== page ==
In terms of human capital in Costa Rica, we have attracted global attention for how competent and capable our employees are. International foreign investors and companies are setting up in the country and entering new industries for that reason. People do have to be properly trained; we have a great base from where we start, with capable people who are intelligent and well educated. We direct some employees to our interesting training programs that we want certain personnel to complete. Also, a large part of the training is done on the job. We make sure our employees get the basics right through our formal course and are also beside them during their work. We work strongly on objectives, and have provided several programs that will allow our employees to develop strongly toward those objectives. Additionally, we have formed partnerships with several universities in Costa Rica. We have a program called Unilever en tu Clase, where top leaders of the organizations go to universities and work with students to make cases that are real-world examples.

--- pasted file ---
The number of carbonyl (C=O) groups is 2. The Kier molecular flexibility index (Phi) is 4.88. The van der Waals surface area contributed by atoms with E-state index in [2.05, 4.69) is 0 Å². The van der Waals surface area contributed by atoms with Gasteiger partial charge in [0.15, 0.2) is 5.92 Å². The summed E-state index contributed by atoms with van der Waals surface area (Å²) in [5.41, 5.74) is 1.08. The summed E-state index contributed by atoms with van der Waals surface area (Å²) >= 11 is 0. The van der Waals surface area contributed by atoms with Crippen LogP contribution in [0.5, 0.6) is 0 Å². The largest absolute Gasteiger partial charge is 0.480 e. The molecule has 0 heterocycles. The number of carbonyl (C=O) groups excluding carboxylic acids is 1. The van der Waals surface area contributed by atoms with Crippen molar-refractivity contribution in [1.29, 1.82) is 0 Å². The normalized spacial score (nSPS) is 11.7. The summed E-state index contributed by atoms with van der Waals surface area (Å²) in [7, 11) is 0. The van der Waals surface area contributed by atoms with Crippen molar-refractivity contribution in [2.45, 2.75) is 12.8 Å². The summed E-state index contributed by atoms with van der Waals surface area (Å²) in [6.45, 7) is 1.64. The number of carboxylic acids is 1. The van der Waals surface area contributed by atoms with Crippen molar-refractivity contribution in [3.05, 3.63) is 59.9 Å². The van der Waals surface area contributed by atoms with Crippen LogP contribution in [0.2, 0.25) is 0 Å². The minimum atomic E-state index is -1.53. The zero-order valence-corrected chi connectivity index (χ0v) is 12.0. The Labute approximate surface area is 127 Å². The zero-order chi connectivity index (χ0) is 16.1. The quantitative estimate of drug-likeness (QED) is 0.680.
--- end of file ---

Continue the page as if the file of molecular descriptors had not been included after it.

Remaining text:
Alan Saborío

General Manager, Deloitte

Deloitte has been present for 50 years in the Costa Rican market. Deloitte was the first services consultancy company in the country. We also manage the Central America region from here with our 500 collaborators. In 2016, Costa Rica captured close to 45% of the investments that were made in the entire region related to shared services centers. Costa Rica is an already consolidated services provider in sectors such as traditional exporting for manufacturing, agricultural, tourism, and others. The secret here is the people, the human resources. The truth is that as a country Costa Rica has been investing almost 8% of its GDP on education. We do not have an army. Costa Rica is a stable country, with no major political upheavals. These are all what we offer, besides the commitment with the environmental conservation. Costa Rica being 28th in the Social Progress Index is an objective indicator, and it is meritorious that with our GDP we were rated in the Social Progress Index in a level well above our respective GDP.


Luis CarlotTi

Country Manager, Cisco